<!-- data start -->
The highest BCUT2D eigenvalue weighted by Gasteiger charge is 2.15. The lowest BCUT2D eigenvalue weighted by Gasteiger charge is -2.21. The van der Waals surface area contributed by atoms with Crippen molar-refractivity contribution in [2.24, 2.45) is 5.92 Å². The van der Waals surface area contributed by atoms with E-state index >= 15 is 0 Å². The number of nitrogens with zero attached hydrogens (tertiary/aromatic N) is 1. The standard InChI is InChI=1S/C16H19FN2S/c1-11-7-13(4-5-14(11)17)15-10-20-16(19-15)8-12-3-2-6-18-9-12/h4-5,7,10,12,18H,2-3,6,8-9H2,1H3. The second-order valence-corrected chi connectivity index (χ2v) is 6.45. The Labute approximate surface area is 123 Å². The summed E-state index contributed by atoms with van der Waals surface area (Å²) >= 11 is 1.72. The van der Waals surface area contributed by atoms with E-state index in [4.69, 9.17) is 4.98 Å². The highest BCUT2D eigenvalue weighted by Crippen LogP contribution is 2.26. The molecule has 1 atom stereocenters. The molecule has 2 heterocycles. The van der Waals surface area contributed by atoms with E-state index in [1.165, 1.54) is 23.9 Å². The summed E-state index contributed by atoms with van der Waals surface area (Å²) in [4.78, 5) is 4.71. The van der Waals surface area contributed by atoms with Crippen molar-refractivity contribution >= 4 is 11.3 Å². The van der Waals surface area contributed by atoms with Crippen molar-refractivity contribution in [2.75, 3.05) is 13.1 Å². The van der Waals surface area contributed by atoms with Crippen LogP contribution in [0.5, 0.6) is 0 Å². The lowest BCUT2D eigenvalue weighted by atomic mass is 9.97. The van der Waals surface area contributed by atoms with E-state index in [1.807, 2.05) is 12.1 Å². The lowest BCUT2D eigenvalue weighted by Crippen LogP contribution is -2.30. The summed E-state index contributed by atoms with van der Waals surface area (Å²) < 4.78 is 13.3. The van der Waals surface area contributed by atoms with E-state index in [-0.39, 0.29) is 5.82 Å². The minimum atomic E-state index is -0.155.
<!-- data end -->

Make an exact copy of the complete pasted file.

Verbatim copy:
The highest BCUT2D eigenvalue weighted by Gasteiger charge is 2.15. The lowest BCUT2D eigenvalue weighted by Gasteiger charge is -2.21. The van der Waals surface area contributed by atoms with Crippen molar-refractivity contribution in [2.24, 2.45) is 5.92 Å². The van der Waals surface area contributed by atoms with E-state index >= 15 is 0 Å². The number of nitrogens with zero attached hydrogens (tertiary/aromatic N) is 1. The standard InChI is InChI=1S/C16H19FN2S/c1-11-7-13(4-5-14(11)17)15-10-20-16(19-15)8-12-3-2-6-18-9-12/h4-5,7,10,12,18H,2-3,6,8-9H2,1H3. The second-order valence-corrected chi connectivity index (χ2v) is 6.45. The Labute approximate surface area is 123 Å². The summed E-state index contributed by atoms with van der Waals surface area (Å²) >= 11 is 1.72. The van der Waals surface area contributed by atoms with E-state index in [4.69, 9.17) is 4.98 Å². The highest BCUT2D eigenvalue weighted by Crippen LogP contribution is 2.26. The molecule has 1 atom stereocenters. The molecule has 2 heterocycles. The van der Waals surface area contributed by atoms with E-state index in [1.165, 1.54) is 23.9 Å². The summed E-state index contributed by atoms with van der Waals surface area (Å²) in [4.78, 5) is 4.71. The van der Waals surface area contributed by atoms with Crippen molar-refractivity contribution >= 4 is 11.3 Å². The van der Waals surface area contributed by atoms with Crippen molar-refractivity contribution in [2.75, 3.05) is 13.1 Å². The van der Waals surface area contributed by atoms with Crippen LogP contribution in [0.5, 0.6) is 0 Å². The lowest BCUT2D eigenvalue weighted by atomic mass is 9.97. The van der Waals surface area contributed by atoms with E-state index in [1.807, 2.05) is 12.1 Å². The lowest BCUT2D eigenvalue weighted by Crippen LogP contribution is -2.30. The summed E-state index contributed by atoms with van der Waals surface area (Å²) < 4.78 is 13.3. The van der Waals surface area contributed by atoms with E-state index in [-0.39, 0.29) is 5.82 Å². The minimum atomic E-state index is -0.155.